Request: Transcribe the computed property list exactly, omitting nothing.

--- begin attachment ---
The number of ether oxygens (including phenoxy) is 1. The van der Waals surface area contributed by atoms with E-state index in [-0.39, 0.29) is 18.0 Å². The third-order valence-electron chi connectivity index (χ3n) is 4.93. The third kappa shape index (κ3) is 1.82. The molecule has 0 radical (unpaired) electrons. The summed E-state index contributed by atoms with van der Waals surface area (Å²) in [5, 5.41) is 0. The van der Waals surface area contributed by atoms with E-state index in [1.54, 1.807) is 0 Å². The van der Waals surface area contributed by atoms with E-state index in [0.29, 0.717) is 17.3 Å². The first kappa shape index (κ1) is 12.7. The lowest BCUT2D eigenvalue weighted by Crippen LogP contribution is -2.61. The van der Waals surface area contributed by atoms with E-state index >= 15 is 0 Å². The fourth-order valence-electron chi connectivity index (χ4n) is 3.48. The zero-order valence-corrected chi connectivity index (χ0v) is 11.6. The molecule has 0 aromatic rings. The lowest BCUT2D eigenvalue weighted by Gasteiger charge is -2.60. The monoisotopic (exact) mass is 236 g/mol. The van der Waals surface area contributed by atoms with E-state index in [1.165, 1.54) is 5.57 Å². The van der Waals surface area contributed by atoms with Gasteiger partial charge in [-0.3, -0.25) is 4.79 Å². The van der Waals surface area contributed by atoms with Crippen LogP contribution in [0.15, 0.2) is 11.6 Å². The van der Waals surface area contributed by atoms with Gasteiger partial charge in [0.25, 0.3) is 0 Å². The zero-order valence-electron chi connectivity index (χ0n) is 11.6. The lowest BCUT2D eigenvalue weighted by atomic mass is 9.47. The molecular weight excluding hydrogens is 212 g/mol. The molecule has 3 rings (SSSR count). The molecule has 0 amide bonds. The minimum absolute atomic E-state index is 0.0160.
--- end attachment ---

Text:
The number of ether oxygens (including phenoxy) is 1. The van der Waals surface area contributed by atoms with E-state index in [-0.39, 0.29) is 18.0 Å². The third-order valence-electron chi connectivity index (χ3n) is 4.93. The third kappa shape index (κ3) is 1.82. The molecule has 0 radical (unpaired) electrons. The summed E-state index contributed by atoms with van der Waals surface area (Å²) in [5, 5.41) is 0. The van der Waals surface area contributed by atoms with E-state index in [1.54, 1.807) is 0 Å². The van der Waals surface area contributed by atoms with E-state index in [0.29, 0.717) is 17.3 Å². The first kappa shape index (κ1) is 12.7. The lowest BCUT2D eigenvalue weighted by Crippen LogP contribution is -2.61. The van der Waals surface area contributed by atoms with E-state index >= 15 is 0 Å². The fourth-order valence-electron chi connectivity index (χ4n) is 3.48. The zero-order valence-corrected chi connectivity index (χ0v) is 11.6. The molecule has 0 aromatic rings. The lowest BCUT2D eigenvalue weighted by Gasteiger charge is -2.60. The monoisotopic (exact) mass is 236 g/mol. The van der Waals surface area contributed by atoms with E-state index in [1.165, 1.54) is 5.57 Å². The van der Waals surface area contributed by atoms with Gasteiger partial charge in [-0.3, -0.25) is 4.79 Å². The van der Waals surface area contributed by atoms with Crippen LogP contribution in [0.15, 0.2) is 11.6 Å². The van der Waals surface area contributed by atoms with Gasteiger partial charge in [0.25, 0.3) is 0 Å². The zero-order valence-electron chi connectivity index (χ0n) is 11.6. The lowest BCUT2D eigenvalue weighted by atomic mass is 9.47. The molecular weight excluding hydrogens is 212 g/mol. The molecule has 3 rings (SSSR count). The molecule has 0 amide bonds. The minimum absolute atomic E-state index is 0.0160.